Residents of Hawaii, Utah, and South Dakota were the most likely to be "thriving" in the first half of 2012 based on how they rate their lives today and their expectations for their lives in five years. Residents of West Virginia and Maine were the least likely to be thriving.
Americans Upbeat About Local Economy, Down on the WorldSource: Gallup
Americans become progressively less positive about economic conditions the farther away from home they look. Forty-nine percent rate economic conditions in their local area as excellent or good, but that drops to 25% when rating the U.S. economy, and to 13% when assessing the world as a whole.
U.S. Homeownership Hits Decade Low
The 62% of Americans who say they own their own home marks a new low since Gallup began tracking self-reported homeownership in 2001.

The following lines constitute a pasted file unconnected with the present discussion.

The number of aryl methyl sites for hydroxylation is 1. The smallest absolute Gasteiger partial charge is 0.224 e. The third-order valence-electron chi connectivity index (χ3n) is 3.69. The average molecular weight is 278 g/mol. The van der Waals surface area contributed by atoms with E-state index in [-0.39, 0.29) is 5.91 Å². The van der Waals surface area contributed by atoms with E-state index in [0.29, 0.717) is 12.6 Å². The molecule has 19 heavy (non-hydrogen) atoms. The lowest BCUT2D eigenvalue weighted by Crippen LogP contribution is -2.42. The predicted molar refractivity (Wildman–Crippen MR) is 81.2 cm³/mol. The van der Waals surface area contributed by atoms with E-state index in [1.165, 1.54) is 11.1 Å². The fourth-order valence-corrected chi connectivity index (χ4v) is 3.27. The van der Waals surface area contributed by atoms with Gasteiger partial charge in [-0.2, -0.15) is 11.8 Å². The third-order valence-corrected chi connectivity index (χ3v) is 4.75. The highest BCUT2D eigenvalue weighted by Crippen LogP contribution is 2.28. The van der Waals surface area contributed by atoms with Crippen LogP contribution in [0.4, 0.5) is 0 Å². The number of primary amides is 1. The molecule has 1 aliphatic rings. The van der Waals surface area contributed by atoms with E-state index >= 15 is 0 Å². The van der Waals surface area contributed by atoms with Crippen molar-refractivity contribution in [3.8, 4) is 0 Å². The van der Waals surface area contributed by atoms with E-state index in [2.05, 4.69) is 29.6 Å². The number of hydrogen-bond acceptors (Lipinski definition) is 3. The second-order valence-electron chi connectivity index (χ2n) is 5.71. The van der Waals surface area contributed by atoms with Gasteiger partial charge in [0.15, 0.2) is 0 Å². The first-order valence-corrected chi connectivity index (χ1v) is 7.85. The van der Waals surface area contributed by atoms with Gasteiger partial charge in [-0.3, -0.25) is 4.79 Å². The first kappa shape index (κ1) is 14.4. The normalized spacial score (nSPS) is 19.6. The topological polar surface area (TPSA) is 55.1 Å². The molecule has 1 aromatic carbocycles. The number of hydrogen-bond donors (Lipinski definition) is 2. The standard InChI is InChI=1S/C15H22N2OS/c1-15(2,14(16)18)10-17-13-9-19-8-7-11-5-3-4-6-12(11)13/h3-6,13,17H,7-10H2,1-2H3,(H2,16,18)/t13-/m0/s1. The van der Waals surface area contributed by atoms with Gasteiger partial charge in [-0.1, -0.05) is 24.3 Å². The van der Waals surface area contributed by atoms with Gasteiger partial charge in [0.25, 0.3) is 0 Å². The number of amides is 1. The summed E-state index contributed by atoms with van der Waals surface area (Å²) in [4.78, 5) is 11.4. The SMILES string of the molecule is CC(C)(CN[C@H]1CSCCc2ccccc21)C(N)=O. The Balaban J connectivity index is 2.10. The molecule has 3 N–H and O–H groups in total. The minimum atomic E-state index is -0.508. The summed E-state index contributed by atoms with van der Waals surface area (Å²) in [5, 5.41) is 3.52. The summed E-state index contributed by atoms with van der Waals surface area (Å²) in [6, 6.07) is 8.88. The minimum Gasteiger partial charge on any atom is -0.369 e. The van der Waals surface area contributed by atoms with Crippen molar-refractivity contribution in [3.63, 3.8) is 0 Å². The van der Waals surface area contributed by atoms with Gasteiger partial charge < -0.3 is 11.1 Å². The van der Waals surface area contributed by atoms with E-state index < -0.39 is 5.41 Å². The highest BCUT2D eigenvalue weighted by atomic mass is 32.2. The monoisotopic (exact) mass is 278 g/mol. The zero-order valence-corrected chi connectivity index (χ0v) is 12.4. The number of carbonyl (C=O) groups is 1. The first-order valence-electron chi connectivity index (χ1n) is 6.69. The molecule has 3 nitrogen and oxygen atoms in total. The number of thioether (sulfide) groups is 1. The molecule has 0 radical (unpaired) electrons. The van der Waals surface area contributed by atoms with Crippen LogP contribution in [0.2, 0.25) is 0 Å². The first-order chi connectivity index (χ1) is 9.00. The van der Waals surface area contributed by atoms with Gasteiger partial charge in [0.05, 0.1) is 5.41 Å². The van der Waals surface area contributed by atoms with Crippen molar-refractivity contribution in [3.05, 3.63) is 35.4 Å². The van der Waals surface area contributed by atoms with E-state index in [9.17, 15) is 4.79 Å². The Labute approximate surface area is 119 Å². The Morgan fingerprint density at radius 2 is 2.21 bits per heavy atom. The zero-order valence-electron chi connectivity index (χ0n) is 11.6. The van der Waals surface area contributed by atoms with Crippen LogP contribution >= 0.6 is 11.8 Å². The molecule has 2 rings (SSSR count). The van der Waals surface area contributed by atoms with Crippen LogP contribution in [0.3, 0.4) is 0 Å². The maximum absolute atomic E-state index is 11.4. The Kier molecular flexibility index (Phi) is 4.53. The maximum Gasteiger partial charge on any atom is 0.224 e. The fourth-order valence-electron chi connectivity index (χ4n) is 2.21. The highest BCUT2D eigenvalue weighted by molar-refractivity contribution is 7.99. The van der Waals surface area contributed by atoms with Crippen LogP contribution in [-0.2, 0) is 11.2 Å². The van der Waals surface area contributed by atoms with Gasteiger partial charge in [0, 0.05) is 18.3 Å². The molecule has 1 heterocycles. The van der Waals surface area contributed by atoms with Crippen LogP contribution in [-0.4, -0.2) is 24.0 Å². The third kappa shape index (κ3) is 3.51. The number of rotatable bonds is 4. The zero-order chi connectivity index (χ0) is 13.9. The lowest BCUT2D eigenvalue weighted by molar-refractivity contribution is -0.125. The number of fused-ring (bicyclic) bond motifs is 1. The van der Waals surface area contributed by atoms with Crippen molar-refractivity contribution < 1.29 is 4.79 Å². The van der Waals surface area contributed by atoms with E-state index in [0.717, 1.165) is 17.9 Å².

The current level of homeownership marks a decline from 68% in 2011. For most of the prior decade, roughly seven in 10 Americans reported owning their own home. While the recession and financial crisis took place in 2008-2009, homeownership rates didn’t begin to reflect the bursting of the housing bubble until 2010, when 65% of Americans reported owning their own home — the lowest level recorded before this year.
Mississippi Is Most Religious U.S. StateSource: Gallup
Mississippi is the most religious U.S. state, and is one of eight states where Gallup classifies at least half of the residents as "very religious." At the other end of the spectrum, Vermont and New Hampshire are the least religious states, and are two of the five states — along with Maine, Massachusetts, and Alaska — where less than 30% of all residents are very religious.
Americans Give Record-High Ratings to Several U.S. Allies
Americans are feeling more favorably toward several of the United States’ major allies in 2012 than they have in the past. This year’s ratings for Canada (96%), Australia (93%), Germany (86%), Japan (83%), and India (75%) are all record highs for those countries in Gallup trends that stretch back at least a decade. Additionally, the survey finds Great Britain (90%), France (75%), and Israel (71%) rated near their all-time highs.
Hawaii, Alaska, D.C. Lead in Gov’t Jobs